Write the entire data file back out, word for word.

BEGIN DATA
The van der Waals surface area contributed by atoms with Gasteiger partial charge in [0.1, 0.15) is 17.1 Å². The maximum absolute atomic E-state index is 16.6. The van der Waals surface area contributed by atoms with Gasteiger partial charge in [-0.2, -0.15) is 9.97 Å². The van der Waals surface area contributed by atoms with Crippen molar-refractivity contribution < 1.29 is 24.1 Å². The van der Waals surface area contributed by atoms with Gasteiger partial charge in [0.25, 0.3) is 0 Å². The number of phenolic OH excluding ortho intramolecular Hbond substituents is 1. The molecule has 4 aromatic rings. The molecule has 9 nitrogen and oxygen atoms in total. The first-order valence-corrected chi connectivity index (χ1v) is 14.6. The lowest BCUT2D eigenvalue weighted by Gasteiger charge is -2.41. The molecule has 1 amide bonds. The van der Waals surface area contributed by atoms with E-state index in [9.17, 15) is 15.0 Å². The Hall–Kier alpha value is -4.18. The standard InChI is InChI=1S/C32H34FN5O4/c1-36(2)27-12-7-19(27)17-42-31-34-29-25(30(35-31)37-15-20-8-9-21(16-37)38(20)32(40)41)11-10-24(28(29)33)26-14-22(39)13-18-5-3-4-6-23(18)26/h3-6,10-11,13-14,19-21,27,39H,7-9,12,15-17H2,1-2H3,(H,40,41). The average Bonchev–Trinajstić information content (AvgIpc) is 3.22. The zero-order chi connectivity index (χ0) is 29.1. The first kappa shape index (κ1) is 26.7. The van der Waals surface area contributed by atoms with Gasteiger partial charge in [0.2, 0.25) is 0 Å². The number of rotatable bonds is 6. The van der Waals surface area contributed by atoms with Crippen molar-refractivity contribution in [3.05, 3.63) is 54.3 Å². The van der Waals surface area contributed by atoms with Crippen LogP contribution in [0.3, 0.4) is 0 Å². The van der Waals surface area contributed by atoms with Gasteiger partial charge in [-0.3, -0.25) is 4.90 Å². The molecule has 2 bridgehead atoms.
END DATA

The van der Waals surface area contributed by atoms with Gasteiger partial charge in [0.1, 0.15) is 17.1 Å². The maximum absolute atomic E-state index is 16.6. The van der Waals surface area contributed by atoms with Gasteiger partial charge in [-0.2, -0.15) is 9.97 Å². The van der Waals surface area contributed by atoms with Crippen molar-refractivity contribution < 1.29 is 24.1 Å². The van der Waals surface area contributed by atoms with Gasteiger partial charge in [0.25, 0.3) is 0 Å². The number of phenolic OH excluding ortho intramolecular Hbond substituents is 1. The molecule has 4 aromatic rings. The molecule has 9 nitrogen and oxygen atoms in total. The first-order valence-corrected chi connectivity index (χ1v) is 14.6. The lowest BCUT2D eigenvalue weighted by Gasteiger charge is -2.41. The molecule has 1 amide bonds. The van der Waals surface area contributed by atoms with E-state index in [9.17, 15) is 15.0 Å². The Hall–Kier alpha value is -4.18. The standard InChI is InChI=1S/C32H34FN5O4/c1-36(2)27-12-7-19(27)17-42-31-34-29-25(30(35-31)37-15-20-8-9-21(16-37)38(20)32(40)41)11-10-24(28(29)33)26-14-22(39)13-18-5-3-4-6-23(18)26/h3-6,10-11,13-14,19-21,27,39H,7-9,12,15-17H2,1-2H3,(H,40,41). The average Bonchev–Trinajstić information content (AvgIpc) is 3.22. The zero-order chi connectivity index (χ0) is 29.1. The first kappa shape index (κ1) is 26.7. The van der Waals surface area contributed by atoms with Gasteiger partial charge in [0.2, 0.25) is 0 Å². The number of rotatable bonds is 6. The van der Waals surface area contributed by atoms with Crippen molar-refractivity contribution in [3.05, 3.63) is 54.3 Å². The van der Waals surface area contributed by atoms with Crippen LogP contribution in [0.3, 0.4) is 0 Å². The van der Waals surface area contributed by atoms with Gasteiger partial charge in [-0.3, -0.25) is 4.90 Å². The molecule has 2 bridgehead atoms.